Infant and Early Childhood Mental Health Consultation
The Center of Excellence for Infant and Early Childhood Mental Health Consultation defines Infant and Early Childhood Mental Health Consultation as “a prevention-based service that pairs a mental health consultant with families and adults who work with infants and young children in the different settings where they learn and grow, such as child care, preschool, and their home. The aim is to build adults’ capacity to strengthen and support the healthy social and emotional development of children―early and before intervention is needed.” https://www.samhsa.gov/iecmhc/about
From 2014-2019, the Confederated Salish and Kootenai Tribes piloted a Mental Health Consultation program in early childhood preschool settings. The following video tells the story of their work, and the ways that they have adapted the work to fit in the CSKT community. For the full video, please click here:
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To view the information by topic, please see below for short clips that highlight the work done by CSKT Project LAUNCH.
Intro to MHC
Intro to MHC > An Introduction to Early Childhood Mental Health Consultation – by CSKT Project LAUNCH
Description: The Confederated Salish and Kootenai Tribe’s Project LAUNCH program explains the importance of infant and early childhood mental health consultation. The project shares about the work that they have done, and the ways that the work has benefitted their community.
MHC Role > The Role of a Childhood Mental Health Consultant – by Marcella Adolph
Description: Consultation is a different approach to mental health, which uses relationship building and social emotional skills building to help young children cope with life’s stressors. Rather than focusing on “fixing” behaviors, the consultant assists with creating optimal learning environments. Marcella shares about her role, and strategies that she uses to teach regulation, engagement, and growth for children, families and teachers.
Scaffolding in MHC
Scaffolding in MHC > Providing Scaffolding in Mental Health Consultation – by Marcella Adolph
Description: Support is provided through the technique of scaffolding. The consultant positions herself strategically to support staff, parents and children. Her scaffolding helps each grow and develop, and she helps each foster creativity, curiosity, and a healthy environment to grow. This partnership enables each child, caregiver, or staff member to bring their own ideas and build solutions together.
More Benefits > Further Benefits of Mental Health Consultation – by Marcella Adolph
Description: The consultant co-constructs goals and support with teachers and families, and can provide resources to support learning and growth. Children are able to practice regulation skills with the consultant, and learn more about expressing their emotions. She models healthy and respectful interactions between adults and children, and she assists classrooms in incorporating social emotional themes throughout. She also focuses on communications between school and home, so that children’s support is consistent between environments.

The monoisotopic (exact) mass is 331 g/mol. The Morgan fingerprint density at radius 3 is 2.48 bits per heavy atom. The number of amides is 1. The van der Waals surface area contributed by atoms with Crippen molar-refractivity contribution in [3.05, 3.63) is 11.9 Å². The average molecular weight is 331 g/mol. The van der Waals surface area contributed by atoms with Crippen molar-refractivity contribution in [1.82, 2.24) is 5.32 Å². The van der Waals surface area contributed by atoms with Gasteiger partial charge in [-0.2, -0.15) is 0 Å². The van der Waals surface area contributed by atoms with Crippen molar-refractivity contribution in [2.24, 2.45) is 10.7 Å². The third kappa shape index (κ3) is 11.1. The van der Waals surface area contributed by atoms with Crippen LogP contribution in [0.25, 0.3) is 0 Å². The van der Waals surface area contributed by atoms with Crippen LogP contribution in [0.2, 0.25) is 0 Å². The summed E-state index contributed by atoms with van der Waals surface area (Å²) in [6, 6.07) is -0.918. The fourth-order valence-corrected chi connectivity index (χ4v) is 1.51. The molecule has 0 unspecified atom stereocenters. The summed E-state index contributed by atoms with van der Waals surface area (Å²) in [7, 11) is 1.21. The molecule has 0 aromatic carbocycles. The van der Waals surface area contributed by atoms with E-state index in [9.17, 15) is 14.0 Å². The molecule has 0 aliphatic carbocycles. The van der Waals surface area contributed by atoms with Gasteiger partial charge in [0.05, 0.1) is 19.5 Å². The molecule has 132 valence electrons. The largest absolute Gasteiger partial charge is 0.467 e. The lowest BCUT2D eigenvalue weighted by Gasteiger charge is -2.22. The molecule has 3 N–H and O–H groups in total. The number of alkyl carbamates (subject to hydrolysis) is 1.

Relationship Development > How Relationships are Developed – by Marcella Adolph
Description: The consultant connects with the children, builds a trusting relationship with them, and then is able to model and teach them skills to assist their healthy development. She describes the importance of building a connection before undertaking the work, and the power that comes through relationships that are built. This is true in peer relationships, adult-child relationships, or teacher-parent relationships.
TMAS Model > The Tell Me A Story Model, Social-Emotional Storytelling – by Marcella Adolph
Description: The consultant shares about a model she used called “Tell me a Story”. This model takes children’s storybooks, and through specific teaching and reflection, brings out social emotional themes. Children learn about emotional expression, a wide range of emotions, and how to appropriately express them through the stories that the consultant reads. The consultant also uses this model to train teachers in their reading of stories to children.
No Thank You
No Thank You > Using Positive Language, “No Thank You” – by Marcella Adolph
Description: The consultant uses respectful and positive language as she connects with children, and is able to see behavioral changes as she teaches social skills. She discusses the ways that using positive language affects not only the child, but also the school environment. Specifically, using the phrase “no thank you” when working to shape a child’s negative behaviors has shown a considerable impact on the classroom discipline and structure.
Culture > The Role that Culture Plays – by Marcella Adolph
Description: Culture is an important part of the work that is done, and the consultant describes ways that her own culture and the culture of the children are impacted through relationship building. She discusses the ways that children understand their own cultures, and the ways that their understanding can be supported and fostered in the classroom. Each individual comes into an interaction from their cultural perspective, and the consultant shares about the importance of honoring each perspective.
Baby Rattlesnake > An Example of Tell Me A Story Using “Baby Rattlesnake” – by Marcella Adolph
Description: The consultant demonstrates how to read a cultural story to a classroom through using the Tell Me A Story (TMAS) model. She reads through “Baby Rattlesnake” as she would in a classroom, and describes the way to slow down, engage with the characters, and create empathy through storytelling as she models the TMAS approach.